It was like a scene out of “Field of Dreams” except that Kyle Drone was obsessed with baseball bats — not diamonds.
He fantasized about launching a company that made baseball bats, despite only being 23 years old and living in Ridgway, a blink-and-you-miss-it Southern Illinois village near the Shawnee National Forest that didn’t have a stoplight, let alone a national bat supplier.
“No one ever told me I was crazy, but they just didn’t understand it,” Drone said. “I live in a town of 800 people, and all you see is corn and beans.”
Now 40, Drone’s dreams have come true. He’s the CEO of Dinger Bats, the weapon of choice for Cubs outfielders Kyle Schwarber and Jason Heyward and more than a dozen other successful big-league sluggers. Business is booming for the company, which made 28,000 bats last year and already has eclipsed that figure in 2018. Drone is hoping for 45,000 bats off the line next year.
And while any success story involves some good timing and good fortune — just ask most home-run hitters — it also requires a whole lot of hard work. That’s a common thread among many of Illinois’ sporting goods manufacturers and designers, companies that create everything from bicycle parts and motorcycle helmets to hunting stands and firearms.
Sometimes, these factories make a shelf-ready product, such as Schwarber’s customized KS-10 model of lumber. Other times, the result is one component of a multiple-step operation.
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Take leather from Chicago’s Horween Leathers, for example. A finished piece is sold to another company, often Wilson Sporting Goods, whose headquarters is a few miles away in the Loop, where it may eventually become a football hurled by Bears quarterback Mitch Trubisky. Or a Horween leather product could end up sown into a baseball glove worn by a Little League player with major league aspirations.
“It’s dirty work,” said Nick Horween, vice president of the company. “We’re taking in animal hides and byproducts of the food industry, and they’re not beautiful when we get them. It’s interesting to watch the process because it goes from something that looks pretty rough to something that you can start to use your imagination and see it as a usable product.”
The Horween factory, staffed with 150 employees, has operated along the north branch of the Chicago River in Bucktown since 1920. “We’re on Ashland here because that used to be the edge of the city. That’s where they always put tanneries,” said Horween.
A century ago, workers at the Stockyards would stack animal hides on barges and float them up the river to the tanneries, which would unpack them and turn them into leather goods. The Stockyards have long since closed. But Horween, the last of the city’s old tanneries, is surviving and thriving as a specialty leather supplier.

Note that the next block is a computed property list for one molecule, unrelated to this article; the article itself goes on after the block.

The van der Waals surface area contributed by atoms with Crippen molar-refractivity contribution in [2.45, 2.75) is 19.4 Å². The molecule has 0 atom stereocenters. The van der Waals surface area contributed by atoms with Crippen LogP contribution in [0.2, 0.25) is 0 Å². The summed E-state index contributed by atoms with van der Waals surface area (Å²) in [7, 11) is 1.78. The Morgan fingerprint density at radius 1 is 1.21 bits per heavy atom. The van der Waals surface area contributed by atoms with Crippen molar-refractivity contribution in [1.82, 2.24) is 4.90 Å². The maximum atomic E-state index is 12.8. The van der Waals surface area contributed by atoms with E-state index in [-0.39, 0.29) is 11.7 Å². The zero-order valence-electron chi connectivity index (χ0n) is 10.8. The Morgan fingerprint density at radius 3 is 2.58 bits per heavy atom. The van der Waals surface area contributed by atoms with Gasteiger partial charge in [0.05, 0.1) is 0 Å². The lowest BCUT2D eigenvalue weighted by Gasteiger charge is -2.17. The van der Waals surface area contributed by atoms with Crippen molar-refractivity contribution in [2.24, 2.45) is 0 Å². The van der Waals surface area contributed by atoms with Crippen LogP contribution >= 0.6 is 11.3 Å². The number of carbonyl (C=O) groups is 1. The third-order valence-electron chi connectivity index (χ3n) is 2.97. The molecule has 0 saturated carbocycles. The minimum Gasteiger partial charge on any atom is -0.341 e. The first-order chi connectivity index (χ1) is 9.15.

Yet thousands of people pass the building without knowing what goes on inside. Not that Horween minds.
“We kind of like it that way,” he said. “Our sign is really small. We’re just happy to be part of the history and the fabric of the city, but we’re not necessarily looking for people to recognize us.”
Lone Wolf Stands gets plenty of recognition, but almost solely in the niche world of big game hunting. The small but mighty operation in Kickapoo, just northwest of Peoria, makes more than 20,000 tree stands a year.
“People see the name, they see the mark, and they’re like, ‘Oh my gosh, Lone Wolf, it’s the best in the business,'” said Frank Lovich, president and CEO. “But I think in their mind, it’s some big factory when really, we take everyone’s phone call.”
Lone Wolf is a family-owned business started over two decades ago by cattle farmers who were passionate about hunting. It’s a company committed to localism: they exclusively use American-made components and employ two dozen workers from nearby communities.
“What we do today, it really doesn’t exist much in business anymore at all. We do take pride in that, and we want to continue that for a long time.”
Drone also wants his bat supplier to keep thriving, which is why he spent time at the MLB’s Arizona Fall League hustling Dinger bats to the next generation of big leaguers. He’s felt a lot of highs recently; he was sitting in the stands when Schwarber held a Dinger bat in his hands and wreaked havoc on Indians pitchers during the 2016 World Series. Other major leagues are following in the outfielder’s massive footsteps.
But Drone refuses to take anything for granted. Like many of the pro players, he makes bats for, Drone keeps grinding to make sure his customers are satisfied.
“I’m going to have to see these guys again. If I can’t look them in the eye because I’m not giving them the best or my team’s not giving them the best, it’s kind of embarrassing,” said Drone. “I’ve just always felt like the relationships and the loyalties are some of the most important parts of the business.”
Some dreams are just too good to wake up from.